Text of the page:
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China's rich vs. the rest: Let them eat mooncake

A staff member of a Chow Tai Fook Jewellery store stands by signage in Hong Kong on Nov. 28, 2011. Chow Tai Fook says it is seeking to raise up to $2.8-billion (U.S.) in an IPO that would create a new publicly listed giant in luxury goods.

AARON TAM/AFP/Getty Images

Want a vivid picture of Chinese inequality? One day an auction in Hong Kong set a record price for an early Qing dynasty painted snuff bottle; the next day the government reclassified around 100 million people as living in poverty. The disconnect between China's rich and the rest is becoming more visible. Signs of an economic slowdown could make the divergence unsustainable.

From the factory floor, China's near future looks uncertain. Worker strikes are sprouting in the southern manufacturing heartland while manufacturing activity has slumped to a 32-month low, based on HSBC's PMI survey, as trade from the troubled euro zone slows. Markets started to get the picture on Nov. 30, pushing down stocks in Shanghai by 3.3 per cent after a central bank adviser suggested there would be no quick monetary fix.

Yet seen from the penthouse, it's still gangbusters. Trade in "Veblen goods" – items that get more desired as they become more expensive – is strong. The snuff bottle was part of a gilded pattern. In the same auction, a series of fan paintings went for 100 times their estimated price. A little down the luxury scale, Italian fashion house Prada reported over 50-per-cent growth in China sales in the third quarter, year on year.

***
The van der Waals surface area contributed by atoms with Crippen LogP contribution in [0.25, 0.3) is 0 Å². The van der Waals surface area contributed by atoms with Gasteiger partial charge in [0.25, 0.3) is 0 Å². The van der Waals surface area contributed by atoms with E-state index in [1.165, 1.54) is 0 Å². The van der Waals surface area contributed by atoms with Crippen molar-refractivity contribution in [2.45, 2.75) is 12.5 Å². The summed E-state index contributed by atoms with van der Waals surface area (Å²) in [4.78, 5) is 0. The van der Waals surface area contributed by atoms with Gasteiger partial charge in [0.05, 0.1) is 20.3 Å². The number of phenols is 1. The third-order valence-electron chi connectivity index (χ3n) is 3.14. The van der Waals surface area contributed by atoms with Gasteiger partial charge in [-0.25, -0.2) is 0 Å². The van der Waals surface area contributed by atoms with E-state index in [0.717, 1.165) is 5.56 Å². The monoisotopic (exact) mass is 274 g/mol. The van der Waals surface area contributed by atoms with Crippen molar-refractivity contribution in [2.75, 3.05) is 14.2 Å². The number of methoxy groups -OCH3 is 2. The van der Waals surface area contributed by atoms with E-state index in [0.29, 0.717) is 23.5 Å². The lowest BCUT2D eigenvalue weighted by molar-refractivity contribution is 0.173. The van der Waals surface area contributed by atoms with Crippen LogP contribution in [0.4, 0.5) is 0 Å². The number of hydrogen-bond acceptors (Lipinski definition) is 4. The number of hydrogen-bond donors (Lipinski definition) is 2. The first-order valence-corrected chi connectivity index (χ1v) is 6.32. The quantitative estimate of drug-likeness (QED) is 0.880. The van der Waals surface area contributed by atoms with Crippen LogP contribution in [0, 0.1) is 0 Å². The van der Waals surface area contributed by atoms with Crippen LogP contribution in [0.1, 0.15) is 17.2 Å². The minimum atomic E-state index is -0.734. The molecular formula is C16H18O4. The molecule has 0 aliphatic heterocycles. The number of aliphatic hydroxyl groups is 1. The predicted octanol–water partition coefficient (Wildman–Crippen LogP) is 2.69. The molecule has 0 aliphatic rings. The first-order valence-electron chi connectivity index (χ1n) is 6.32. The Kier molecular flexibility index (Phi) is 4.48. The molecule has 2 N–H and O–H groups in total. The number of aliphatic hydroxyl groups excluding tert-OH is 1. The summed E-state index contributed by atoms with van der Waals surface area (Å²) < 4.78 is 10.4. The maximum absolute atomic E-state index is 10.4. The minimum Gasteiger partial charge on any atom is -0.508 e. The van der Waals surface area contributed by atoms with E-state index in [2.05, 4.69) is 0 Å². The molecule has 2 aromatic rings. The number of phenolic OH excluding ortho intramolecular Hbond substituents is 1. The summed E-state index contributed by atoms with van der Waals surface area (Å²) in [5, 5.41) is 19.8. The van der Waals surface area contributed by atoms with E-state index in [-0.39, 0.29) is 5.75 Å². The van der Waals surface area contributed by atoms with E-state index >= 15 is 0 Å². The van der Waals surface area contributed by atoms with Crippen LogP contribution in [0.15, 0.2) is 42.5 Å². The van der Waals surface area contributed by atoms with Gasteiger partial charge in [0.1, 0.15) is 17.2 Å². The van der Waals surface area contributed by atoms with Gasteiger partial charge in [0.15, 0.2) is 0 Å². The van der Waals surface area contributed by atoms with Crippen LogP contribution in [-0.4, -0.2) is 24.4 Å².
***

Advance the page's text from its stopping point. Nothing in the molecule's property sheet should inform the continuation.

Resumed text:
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In good times, such conspicuous consumption on luxury goods looks like progress, a mark of a country getting richer. But when times are tough, it looks like callous waste of funds that could otherwise be invested productively. China's rich can't easily spirit their money away, because of capital controls. But they can opt out in other ways – by pumping their wealth into snuff bottles, handbags and overvalued real estate.

Chinese society is in a tricky place. True, those 100 million rural poor are almost certainly better off than they were a decade ago – especially now they qualify for poverty alleviation measures. But the growing middle classes are more demanding and probably more sensitive to the extravagance of the elite. If the very rich want to avoid political and popular ire, they should plan to make some conspicuous concessions.

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